Sections

Weather Forecast

Close

Children fuel rural church's growth

Youth director Joan Burquest holds up a "We love Esther Church" sign made by Vacation Bible School students one summer "That's kind of how we all feel," she said. (Karen Tolkkinen / Echo Press)1 / 3
As Esther Lutheran Church celebrates its 125th anniversary this weekend, its members say their congregation is growing largely because it embraces children and youth. (Karen Tolkkinen / Echo Press)2 / 3
Interim Pastor Tom Kolden walks through the cemetery past historic markers. In a poignant juxtaposition, the church has placed the children's play area near the headstones. It encourages playing in and around the cemetery as a way to remember those who have gone before. (Karen Tolkkinen / Echo Press)3 / 3

Surrounded by farm fields and headstones, Esther Lutheran Church might seem an unlikely candidate for growth.

But as the church celebrates its 125th anniversary this weekend, it says its children outnumber its elders, and it has added onto its building twice in the past two decades.

Esther Lutheran sits three miles north of the tiny hamlet of Rose City. A member of the Evangelical Lutheran Church of America, it's in the minority in the Northwestern Minnesota Synod, which shows 153 congregations declining in population, 48 growing and 26 stable.

Esther Lutheran feels vibrant, but it hasn't always been that way.

When lifelong member Jim Arvidson and his wife got married in 1971, they were the only young people in the church, he recalled.

"So of course they were pressuring us to have kids," he said with a laugh.

They had three kids and other families had more, and by the 1980s, the church had started growing again. It has 297 baptized members, and about 90 of them have not been confirmed, said Luella Thom.

The church now has 30 children, "give or take," in Sunday school, from age 3 to sixth grade, and another 20 in the older youth programs, said Sunday School Superintendent Karin Wagner.

"That's just awesome for my wife and I to see that," Arvidson said. "That's really great."

One reason for the growth is family size. A couple families have five kids each, while others have three or four.

And the congregation embraces kids.

"Everyone was so friendly," said Wagner, a member for seven years and a mom of five. "I never felt like I had to take them out."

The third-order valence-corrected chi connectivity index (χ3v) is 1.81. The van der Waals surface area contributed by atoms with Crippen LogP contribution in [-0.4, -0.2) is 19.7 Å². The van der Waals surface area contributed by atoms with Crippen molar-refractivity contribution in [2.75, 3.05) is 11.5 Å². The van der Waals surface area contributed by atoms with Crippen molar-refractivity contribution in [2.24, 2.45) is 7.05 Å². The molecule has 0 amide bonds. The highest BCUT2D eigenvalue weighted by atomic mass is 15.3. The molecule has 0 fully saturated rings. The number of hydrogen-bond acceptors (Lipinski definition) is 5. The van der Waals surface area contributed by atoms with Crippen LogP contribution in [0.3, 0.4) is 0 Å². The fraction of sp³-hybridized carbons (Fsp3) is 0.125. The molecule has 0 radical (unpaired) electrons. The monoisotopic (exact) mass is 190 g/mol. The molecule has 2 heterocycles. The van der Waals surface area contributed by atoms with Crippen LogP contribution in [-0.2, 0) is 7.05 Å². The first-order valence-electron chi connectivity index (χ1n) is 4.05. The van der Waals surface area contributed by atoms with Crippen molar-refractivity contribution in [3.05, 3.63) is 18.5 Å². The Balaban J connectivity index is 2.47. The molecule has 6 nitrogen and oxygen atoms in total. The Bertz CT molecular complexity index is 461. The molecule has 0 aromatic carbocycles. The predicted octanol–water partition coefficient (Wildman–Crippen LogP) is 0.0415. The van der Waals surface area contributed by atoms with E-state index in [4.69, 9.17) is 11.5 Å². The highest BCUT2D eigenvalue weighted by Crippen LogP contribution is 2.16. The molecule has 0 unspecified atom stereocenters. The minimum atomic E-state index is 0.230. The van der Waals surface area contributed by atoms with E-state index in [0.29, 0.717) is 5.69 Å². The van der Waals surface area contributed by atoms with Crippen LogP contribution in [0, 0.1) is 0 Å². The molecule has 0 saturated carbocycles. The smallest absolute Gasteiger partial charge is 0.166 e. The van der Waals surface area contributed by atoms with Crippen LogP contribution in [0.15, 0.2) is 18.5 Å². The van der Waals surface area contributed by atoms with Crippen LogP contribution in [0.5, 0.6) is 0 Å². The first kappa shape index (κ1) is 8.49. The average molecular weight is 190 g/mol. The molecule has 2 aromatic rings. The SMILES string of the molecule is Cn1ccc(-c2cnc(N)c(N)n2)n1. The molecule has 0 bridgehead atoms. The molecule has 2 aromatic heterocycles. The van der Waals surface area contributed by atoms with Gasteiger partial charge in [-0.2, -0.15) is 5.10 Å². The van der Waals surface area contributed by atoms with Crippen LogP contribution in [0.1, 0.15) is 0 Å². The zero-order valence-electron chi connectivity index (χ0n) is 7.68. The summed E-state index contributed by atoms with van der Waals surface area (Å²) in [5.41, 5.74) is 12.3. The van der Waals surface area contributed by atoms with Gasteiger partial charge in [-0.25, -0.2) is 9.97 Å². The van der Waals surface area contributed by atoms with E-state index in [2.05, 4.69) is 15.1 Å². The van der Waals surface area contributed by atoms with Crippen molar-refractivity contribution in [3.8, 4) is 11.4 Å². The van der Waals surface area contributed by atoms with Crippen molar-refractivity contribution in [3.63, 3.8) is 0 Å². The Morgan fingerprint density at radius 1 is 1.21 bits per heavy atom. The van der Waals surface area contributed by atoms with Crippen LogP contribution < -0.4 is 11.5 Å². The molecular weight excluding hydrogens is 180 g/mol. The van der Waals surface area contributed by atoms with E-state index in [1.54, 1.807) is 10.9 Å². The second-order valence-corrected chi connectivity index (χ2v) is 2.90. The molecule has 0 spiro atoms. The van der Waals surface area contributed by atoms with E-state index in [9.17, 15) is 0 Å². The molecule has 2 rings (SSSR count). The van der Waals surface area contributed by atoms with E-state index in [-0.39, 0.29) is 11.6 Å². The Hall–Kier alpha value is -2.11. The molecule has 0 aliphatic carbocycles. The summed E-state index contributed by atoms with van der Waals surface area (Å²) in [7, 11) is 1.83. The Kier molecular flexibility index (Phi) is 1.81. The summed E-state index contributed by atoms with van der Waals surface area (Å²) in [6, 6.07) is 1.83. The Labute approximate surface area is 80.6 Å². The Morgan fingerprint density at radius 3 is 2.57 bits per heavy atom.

Added Margaret Wehking, who joined the church in 1973 with husband Delmar, "It's fun to see them grow and change."

Esther Lutheran is now looking for a new pastor, and being child-friendly is a must, its members say.

"If you can't bring the kids to church, you can't get mom and dad to church," said Eugene Arvidson, a cousin to Jim Arvidson.

Its cemetery surrounds the church on three sides, and children are encouraged to play among the headstones. The church has put picnic tables and a jungle gym near the graves. Kids play hide-and-seek there during Vacation Bible School and have Bible study in the shade of large stones.

"It's a reminder of the faithful who have gone before," said interim Pastor Tom Kolden.

Another reason for its growth is that families have moved back to the area. Some have returned to family farms while working at careers in Alexandria, Wadena or Parkers Prairie.

Yet another reason, members say, is that they cherish all their members, even sending care packages during finals week to those who move away for college.

"Just because you go to college, we don't forget about you," Wehking said. "This is your home church and we love you."

They're also busy. Members clean four miles of county highway. There are hay rides for the youth and shared meals for everybody. There's a children's sermon with treats. Members go Christmas caroling, and bring a traveling Christmas program to area nursing homes, and many pitch in to decorate the Christmas tree that is so tall, they decorate the top from the balcony. This month, the youth group is heading to Houston, Texas, for a massive Lutheran youth gathering. They raised $25,000 for the trip.

Swedish immigrants founded the congregation in 1893, and built the church in 1897. Struck by lightning, it burned to the ground in 1920, and was rebuilt in 1922. Services were held in Swedish, then Swedish and English, and then became all English by the 1930s and early 1940s.

Today, there's plenty of German ancestry among its ranks, but it has hung onto one old Swedish custom: Swedish egg coffee — with the shell. On special occasions, they also make their own ice cream and custard. (Their custard recipe is found among the three cookbooks they've published over the years.)

The addition of a narthex in 1996 provided a place for members to visit following church services, and another addition in 2012 added offices, a meeting room, a youth room and a bigger kitchen. And, they said, they didn't borrow a dime for the work. Aided by a generous memorial, members pledged to cover the rest.

"In this church, there's a can-do attitude," Eugene Arvidson said.

Its worship services are a mix of new and old. There are new hymnals and drums, maracas and tambourines, but it also has a pipe organ and has affixed favorite old hymns to the backs of the new hymnals.

Jim Arvidson said that years ago, church-going and faith were pretty serious.

"Somber," Kolden added.

"Now I think our faith is stronger than ever," Arvidson said said. "They're excited about it."

They said they welcome everyone to their 125th anniversary celebration.

"We would like to fill the church," Wagner said.

If you go

WHAT: Esther Lutheran Church's 125th Anniversary Celebration

WHERE: 11019 625th Ave., Parkers Prairie

WHEN: Saturday, June 23, at 4 p.m., with Heaven Bound Trio, a catered supper and the Quad Squad. Sunday, June 24, with a 10 a.m. worship service, followed by a catered dinner, service of celebration and anniversary cake.

randomness